What Jordanian pilot’s slaying really showed was how scared ISIL is of their enemies in the sky.
In one sense, Jordan’s King Abdullah II has deftly turned the debacle over the brutal killing by Islamic State of Iraq and the Levant (ISIL) militants of the captured jet-fighter pilot, Moaz al-Kassasbeh, into a principled rallying point around his leadership and crisis management know-how.
The 53-year-old monarch is passing with flying colours all popularity tests, as can be gauged by various barometers (social media, the local press, supportive rallies). And national unity has not gained as much currency as at present, since the king, his air force and security apparatuses have closed ranks behind the common objectives of avenging Kassasbeh’s murder, executing the kingdom’s vow to wipe out ISIL militants.
For now, most of the issues (limited and state managed democratisation, high unemployment, and corruption … etc), which had pushed the king and his people far apart throughout the 2011 to 2013 period, at the height of the Arab Spring protests, seem to be drowning in the populist wave in which the people are cheering the king’s declared war against ISIL.
Stroke of genius
Nothing perhaps stands out higher than the stroke of genius that allowed the king, for now, to secure the neutrality – if not the support – of the radicalised wings of the country’s diverse and powerful Islamist forces, notably Salafi-Jihadism.
The irony in all of this is that what is emerging is a Jordan-Jordan cacophony; more or less “Salafists” are now pitted against more or less jihadists of the same umbrella organisation, Salafi-Jihadism, which counts up to 5,000 members many of whom are today mobilised either in Syria (al-Nusra Front) or Iraq (ISIL).
The burning of the Jordanian pilot has more or less confused the growing number of sympathisers, who have until recently been dazzled by ISIL’s military gains such as in Mosul, with it being taken as the result of righteousness of cause and method as well as of Abu Bakr al-Baghdadi’s leadership know-how and skill.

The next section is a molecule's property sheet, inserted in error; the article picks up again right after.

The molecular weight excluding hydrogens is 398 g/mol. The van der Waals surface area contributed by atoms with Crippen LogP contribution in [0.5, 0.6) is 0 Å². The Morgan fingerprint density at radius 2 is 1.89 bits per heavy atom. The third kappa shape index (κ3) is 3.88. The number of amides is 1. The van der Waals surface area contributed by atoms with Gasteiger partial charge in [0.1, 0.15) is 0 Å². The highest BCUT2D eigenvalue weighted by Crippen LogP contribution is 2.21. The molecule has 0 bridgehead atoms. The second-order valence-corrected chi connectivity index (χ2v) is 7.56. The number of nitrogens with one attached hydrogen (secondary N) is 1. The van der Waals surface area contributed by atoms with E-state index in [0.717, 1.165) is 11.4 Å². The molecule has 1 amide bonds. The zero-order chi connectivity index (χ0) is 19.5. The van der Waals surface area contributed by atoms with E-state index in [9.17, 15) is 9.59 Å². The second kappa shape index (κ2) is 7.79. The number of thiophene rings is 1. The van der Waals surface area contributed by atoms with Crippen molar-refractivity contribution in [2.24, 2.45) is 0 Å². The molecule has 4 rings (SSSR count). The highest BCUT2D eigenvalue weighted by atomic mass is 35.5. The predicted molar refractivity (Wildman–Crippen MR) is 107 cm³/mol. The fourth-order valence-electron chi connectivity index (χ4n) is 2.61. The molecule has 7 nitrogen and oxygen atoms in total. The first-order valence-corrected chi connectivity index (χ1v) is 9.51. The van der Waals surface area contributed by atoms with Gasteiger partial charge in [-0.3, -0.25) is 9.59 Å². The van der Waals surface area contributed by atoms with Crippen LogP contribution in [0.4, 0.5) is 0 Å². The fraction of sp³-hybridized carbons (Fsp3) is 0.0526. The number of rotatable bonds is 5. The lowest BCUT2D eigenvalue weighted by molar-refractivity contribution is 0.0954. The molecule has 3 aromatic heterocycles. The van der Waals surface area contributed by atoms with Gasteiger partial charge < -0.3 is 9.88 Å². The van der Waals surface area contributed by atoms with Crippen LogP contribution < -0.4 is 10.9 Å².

The burning has not only spawned an internal polemic about Islam’s position on the use of such brutal method, but also over the utility of such methods in serving the broader goals of Islam and Muslims.
An internal rethink
In a word, what the coalition’s jet-fighters and western security apparatuses have not been able to realise in their bid to weaken and divide Salafi-Jihadism, is happening as a result of the Jordanian pilot’s murder through an internal rethink of Baghdadi’s ISIL (a hodge podge of former Baathists and jihadists).
The Jordanian monarch is unwittingly helping this emerging schism. He is compensating for his past failure to employ political methods - in favour of security measures perhaps partly responsible for radicalisation of thousands of Jordanian youth.
The Jordanian monarch is unwittingly helping this emerging schism. He is compensating for his past failure to employ political methods – in favour of security measures perhaps partly responsible for the radicalisation of thousands of Jordanian youth – by the recent release of Salafi-Jihadism’s most prominent spiritual leader, Abu Muhammad al-Maqdisi (real name Assim Barqawi) a Palestinian Jordanian.
Ironically, he was imprisoned under a revised anti-terror law that prohibits expression of ideas that may be interpreted to abet terrorism.
He was convicted and imprisoned late last year for condemning the US-led coalition war against ISIL, describing it as a kind of “crusade” against Islam.